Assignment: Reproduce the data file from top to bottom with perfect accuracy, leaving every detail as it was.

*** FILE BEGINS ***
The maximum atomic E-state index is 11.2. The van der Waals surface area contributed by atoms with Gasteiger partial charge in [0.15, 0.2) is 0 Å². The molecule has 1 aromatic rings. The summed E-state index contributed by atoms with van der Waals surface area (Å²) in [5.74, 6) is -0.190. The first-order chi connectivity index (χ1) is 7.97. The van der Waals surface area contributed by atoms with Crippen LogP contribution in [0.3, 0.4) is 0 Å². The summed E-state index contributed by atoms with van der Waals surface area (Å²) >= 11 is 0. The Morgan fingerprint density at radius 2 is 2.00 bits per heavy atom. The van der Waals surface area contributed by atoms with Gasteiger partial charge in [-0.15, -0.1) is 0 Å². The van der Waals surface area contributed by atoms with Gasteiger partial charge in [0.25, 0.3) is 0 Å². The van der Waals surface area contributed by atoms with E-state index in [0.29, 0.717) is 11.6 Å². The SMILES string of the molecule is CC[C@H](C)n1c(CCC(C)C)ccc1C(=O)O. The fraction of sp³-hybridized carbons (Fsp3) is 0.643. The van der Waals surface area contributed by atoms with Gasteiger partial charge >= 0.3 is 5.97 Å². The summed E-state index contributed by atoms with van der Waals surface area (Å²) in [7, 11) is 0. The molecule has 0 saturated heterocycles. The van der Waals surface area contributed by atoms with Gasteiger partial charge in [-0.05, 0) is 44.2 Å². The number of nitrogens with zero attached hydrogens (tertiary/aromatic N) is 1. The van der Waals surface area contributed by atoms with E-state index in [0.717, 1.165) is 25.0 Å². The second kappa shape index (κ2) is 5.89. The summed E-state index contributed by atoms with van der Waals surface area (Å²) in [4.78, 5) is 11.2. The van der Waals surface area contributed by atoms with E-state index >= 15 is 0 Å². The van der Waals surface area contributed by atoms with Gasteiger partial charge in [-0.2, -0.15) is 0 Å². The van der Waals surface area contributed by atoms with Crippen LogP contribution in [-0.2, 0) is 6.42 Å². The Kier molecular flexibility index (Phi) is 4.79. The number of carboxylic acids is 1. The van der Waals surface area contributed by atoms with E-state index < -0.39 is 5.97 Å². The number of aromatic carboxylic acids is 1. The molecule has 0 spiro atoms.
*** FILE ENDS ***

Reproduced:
The maximum atomic E-state index is 11.2. The van der Waals surface area contributed by atoms with Gasteiger partial charge in [0.15, 0.2) is 0 Å². The molecule has 1 aromatic rings. The summed E-state index contributed by atoms with van der Waals surface area (Å²) in [5.74, 6) is -0.190. The first-order chi connectivity index (χ1) is 7.97. The van der Waals surface area contributed by atoms with Crippen LogP contribution in [0.3, 0.4) is 0 Å². The summed E-state index contributed by atoms with van der Waals surface area (Å²) >= 11 is 0. The Morgan fingerprint density at radius 2 is 2.00 bits per heavy atom. The van der Waals surface area contributed by atoms with Gasteiger partial charge in [-0.15, -0.1) is 0 Å². The van der Waals surface area contributed by atoms with Gasteiger partial charge in [0.25, 0.3) is 0 Å². The van der Waals surface area contributed by atoms with E-state index in [0.29, 0.717) is 11.6 Å². The SMILES string of the molecule is CC[C@H](C)n1c(CCC(C)C)ccc1C(=O)O. The fraction of sp³-hybridized carbons (Fsp3) is 0.643. The van der Waals surface area contributed by atoms with Gasteiger partial charge >= 0.3 is 5.97 Å². The summed E-state index contributed by atoms with van der Waals surface area (Å²) in [7, 11) is 0. The molecule has 0 saturated heterocycles. The van der Waals surface area contributed by atoms with Gasteiger partial charge in [-0.05, 0) is 44.2 Å². The number of nitrogens with zero attached hydrogens (tertiary/aromatic N) is 1. The van der Waals surface area contributed by atoms with E-state index in [0.717, 1.165) is 25.0 Å². The second kappa shape index (κ2) is 5.89. The summed E-state index contributed by atoms with van der Waals surface area (Å²) in [4.78, 5) is 11.2. The van der Waals surface area contributed by atoms with E-state index >= 15 is 0 Å². The van der Waals surface area contributed by atoms with Gasteiger partial charge in [-0.2, -0.15) is 0 Å². The van der Waals surface area contributed by atoms with Crippen LogP contribution in [-0.2, 0) is 6.42 Å². The Kier molecular flexibility index (Phi) is 4.79. The number of carboxylic acids is 1. The van der Waals surface area contributed by atoms with E-state index < -0.39 is 5.97 Å². The number of aromatic carboxylic acids is 1. The molecule has 0 spiro atoms.